On Vancouver Island, serious grape winemaking began after a provincial government-funded trial – the Duncan Project – assessed around 100 different varieties between 1983 and 1990, identifying Pinot Gris, Auxerrois and Ortega as promising varieties for the Island’s cool, moist climate.

Vancouver Island’s Blue Grouse winery dates back to 1988 when Dr. Hans Kiltz and his wife Evangeline bought the test acres from Westwood Vineyards. And Blue Grouse’s wines have only improved through those 30 years.

Their ‘Quill’ label, introduced in 2014, allows the winemaker, Bailey Williamson, to express his talents. Their goal with these cross-regional BC blends is to strike a balance between the lean, crisp grapes grown on Vancouver Island and the riper fruit-forward grapes from the Okanagan.

Two thirds of the grapes in Blue Grouse Quill Pinot Gris (4487) $19.65 come from Vancouver Island’s Comox Valley and a third come from the Okanagan Valley. The grapes were fermented separately in stainless steel and then blended together.

This lively white overflows with aromas and flavours of apricot and pear and finishes with a splash of lemon and lime.

Sample Blue Grouse’s finest wines at the Campbell River Daybreak Rotary Wine & Blues Fest on Saturday June 9 at the Maritime Heritage Centre. Advance tickets are available for $60 at the Tidemark Theater. After May 31 tickets are $75.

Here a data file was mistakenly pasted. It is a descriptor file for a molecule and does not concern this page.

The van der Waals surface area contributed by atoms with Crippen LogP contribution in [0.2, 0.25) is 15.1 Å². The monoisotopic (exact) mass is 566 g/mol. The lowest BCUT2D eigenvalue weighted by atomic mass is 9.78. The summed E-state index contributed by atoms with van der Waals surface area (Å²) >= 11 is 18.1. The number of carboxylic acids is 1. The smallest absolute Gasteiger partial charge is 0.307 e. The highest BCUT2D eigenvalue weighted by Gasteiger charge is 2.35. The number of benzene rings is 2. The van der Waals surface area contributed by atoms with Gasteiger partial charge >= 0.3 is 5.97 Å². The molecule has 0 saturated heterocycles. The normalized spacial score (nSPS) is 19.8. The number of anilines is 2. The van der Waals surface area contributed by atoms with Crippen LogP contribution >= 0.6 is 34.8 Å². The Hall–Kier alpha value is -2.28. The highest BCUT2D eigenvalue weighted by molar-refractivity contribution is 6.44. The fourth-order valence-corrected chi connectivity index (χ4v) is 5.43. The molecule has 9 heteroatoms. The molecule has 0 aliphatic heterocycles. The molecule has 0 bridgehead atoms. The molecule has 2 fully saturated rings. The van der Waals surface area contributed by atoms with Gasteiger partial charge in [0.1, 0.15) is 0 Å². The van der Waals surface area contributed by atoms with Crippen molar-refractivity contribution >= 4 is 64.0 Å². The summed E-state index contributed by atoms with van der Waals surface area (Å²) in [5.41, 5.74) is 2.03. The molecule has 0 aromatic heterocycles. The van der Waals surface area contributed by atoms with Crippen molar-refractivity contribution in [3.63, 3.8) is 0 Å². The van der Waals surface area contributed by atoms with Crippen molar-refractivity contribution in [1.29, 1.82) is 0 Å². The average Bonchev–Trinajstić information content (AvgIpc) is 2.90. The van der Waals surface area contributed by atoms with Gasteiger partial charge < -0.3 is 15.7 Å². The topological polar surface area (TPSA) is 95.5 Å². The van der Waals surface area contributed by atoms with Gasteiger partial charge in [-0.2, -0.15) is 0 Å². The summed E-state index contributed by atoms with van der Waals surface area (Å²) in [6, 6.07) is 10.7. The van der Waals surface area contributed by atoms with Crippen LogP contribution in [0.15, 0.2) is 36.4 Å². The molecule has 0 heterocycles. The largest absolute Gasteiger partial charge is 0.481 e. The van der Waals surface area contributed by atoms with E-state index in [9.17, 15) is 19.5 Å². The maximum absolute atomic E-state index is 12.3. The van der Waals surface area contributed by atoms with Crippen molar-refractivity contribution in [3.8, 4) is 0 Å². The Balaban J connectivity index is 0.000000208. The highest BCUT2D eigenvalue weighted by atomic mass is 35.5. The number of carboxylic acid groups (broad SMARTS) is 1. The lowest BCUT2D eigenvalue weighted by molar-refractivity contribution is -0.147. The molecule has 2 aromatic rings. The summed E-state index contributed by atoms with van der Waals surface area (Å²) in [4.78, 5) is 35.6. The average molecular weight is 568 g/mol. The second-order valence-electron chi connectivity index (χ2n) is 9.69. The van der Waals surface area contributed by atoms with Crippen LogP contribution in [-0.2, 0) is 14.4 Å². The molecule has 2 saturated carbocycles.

Reach WineWise by emailing douglas_sloan@yahoo.com

Just Posted

Walking for a cure for arthritis

First Campbell River Arthritis Walk will take place June 2 at Rotary Beach Park

‘We are all on a journey’

Local Hero Awards celebrate community members making a positive difference

Campbell River district adding transition funds for kindergarten kids

School district using previous years’ surplus to balance books

Wildfire near Quinsam Coal Mine

The suspected cause of the fire is being as listed human caused at this time

Trans Mountain pipeline: How we got here

A look at the Kinder Morgan expansion, decades in the making

Suspected scammer attempts to use Black Press newspaper to dupe woman

Canadian Anti-Fraud Centre offers tips after Langley resident received suspicious call

Vote points to abortion being legalized in Ireland

Voters asked whether to keep or repeal Eighth Amendment to Roman Catholic Ireland’s Constitution

COLUMN: Women’s breasts really aren’t that big a deal

A follow on some Princeton, B.C., students gained considerable exposure when they dropped their bras

Canadian soccer officials talk up World Cup bid at Champions League final

Current bid calls for 2026 World Cup games to be staged in the U.S., Canada and Mexico

B.C.’s devastating 2017 wildfire season revisited in new book

British Columbia Burning written by CBC journalist Bethany Lindsay

B.C. RCMP swoop in to save injured eagle

An eagle with a broken wing now in a recovery facility after RCMP rescue near Bella Coola

Catalyst Paper to sell U.S. mills to Chinese company

Sale will allow company to focus on B.C. interests, says president Ned Dwyer

Bug spray 101: Health Canada wants you to stay bite free

Health Canada is reminding Canadians to use bug spray and other insect repellents safely

Most Read